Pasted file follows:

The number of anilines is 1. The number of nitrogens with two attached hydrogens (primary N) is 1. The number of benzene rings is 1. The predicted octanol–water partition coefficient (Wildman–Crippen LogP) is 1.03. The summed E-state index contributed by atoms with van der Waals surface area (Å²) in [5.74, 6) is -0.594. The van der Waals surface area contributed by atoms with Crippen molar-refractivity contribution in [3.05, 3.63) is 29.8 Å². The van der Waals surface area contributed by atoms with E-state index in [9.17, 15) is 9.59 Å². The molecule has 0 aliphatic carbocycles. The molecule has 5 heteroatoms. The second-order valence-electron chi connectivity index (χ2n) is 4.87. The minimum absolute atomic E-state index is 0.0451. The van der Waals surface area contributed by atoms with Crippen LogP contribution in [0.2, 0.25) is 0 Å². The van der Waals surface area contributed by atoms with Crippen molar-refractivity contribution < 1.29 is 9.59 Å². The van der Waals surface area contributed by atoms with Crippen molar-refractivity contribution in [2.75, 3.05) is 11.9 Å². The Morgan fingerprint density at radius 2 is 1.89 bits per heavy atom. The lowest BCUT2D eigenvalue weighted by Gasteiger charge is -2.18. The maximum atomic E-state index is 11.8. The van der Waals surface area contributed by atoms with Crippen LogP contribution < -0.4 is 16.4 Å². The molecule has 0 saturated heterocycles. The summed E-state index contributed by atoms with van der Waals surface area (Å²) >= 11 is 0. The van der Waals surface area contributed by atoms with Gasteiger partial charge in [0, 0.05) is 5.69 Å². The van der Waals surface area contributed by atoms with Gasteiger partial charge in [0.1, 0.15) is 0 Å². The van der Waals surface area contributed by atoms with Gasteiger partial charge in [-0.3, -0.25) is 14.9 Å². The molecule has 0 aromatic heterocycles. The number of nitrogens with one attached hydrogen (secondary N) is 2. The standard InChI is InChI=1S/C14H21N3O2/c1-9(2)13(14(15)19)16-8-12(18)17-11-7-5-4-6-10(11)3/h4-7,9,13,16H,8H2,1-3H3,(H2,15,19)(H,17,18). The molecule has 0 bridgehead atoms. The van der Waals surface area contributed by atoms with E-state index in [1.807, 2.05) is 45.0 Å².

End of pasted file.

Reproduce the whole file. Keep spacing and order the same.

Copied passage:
The number of anilines is 1. The number of nitrogens with two attached hydrogens (primary N) is 1. The number of benzene rings is 1. The predicted octanol–water partition coefficient (Wildman–Crippen LogP) is 1.03. The summed E-state index contributed by atoms with van der Waals surface area (Å²) in [5.74, 6) is -0.594. The van der Waals surface area contributed by atoms with Crippen molar-refractivity contribution in [3.05, 3.63) is 29.8 Å². The van der Waals surface area contributed by atoms with E-state index in [9.17, 15) is 9.59 Å². The molecule has 0 aliphatic carbocycles. The molecule has 5 heteroatoms. The second-order valence-electron chi connectivity index (χ2n) is 4.87. The minimum absolute atomic E-state index is 0.0451. The van der Waals surface area contributed by atoms with Crippen LogP contribution in [0.2, 0.25) is 0 Å². The van der Waals surface area contributed by atoms with Crippen molar-refractivity contribution < 1.29 is 9.59 Å². The van der Waals surface area contributed by atoms with Crippen molar-refractivity contribution in [2.75, 3.05) is 11.9 Å². The Morgan fingerprint density at radius 2 is 1.89 bits per heavy atom. The lowest BCUT2D eigenvalue weighted by Gasteiger charge is -2.18. The maximum atomic E-state index is 11.8. The van der Waals surface area contributed by atoms with Crippen LogP contribution < -0.4 is 16.4 Å². The molecule has 0 saturated heterocycles. The summed E-state index contributed by atoms with van der Waals surface area (Å²) >= 11 is 0. The van der Waals surface area contributed by atoms with Gasteiger partial charge in [0, 0.05) is 5.69 Å². The van der Waals surface area contributed by atoms with Gasteiger partial charge in [0.1, 0.15) is 0 Å². The van der Waals surface area contributed by atoms with Gasteiger partial charge in [-0.3, -0.25) is 14.9 Å². The molecule has 0 aromatic heterocycles. The number of nitrogens with one attached hydrogen (secondary N) is 2. The standard InChI is InChI=1S/C14H21N3O2/c1-9(2)13(14(15)19)16-8-12(18)17-11-7-5-4-6-10(11)3/h4-7,9,13,16H,8H2,1-3H3,(H2,15,19)(H,17,18). The molecule has 0 bridgehead atoms. The van der Waals surface area contributed by atoms with E-state index in [1.807, 2.05) is 45.0 Å².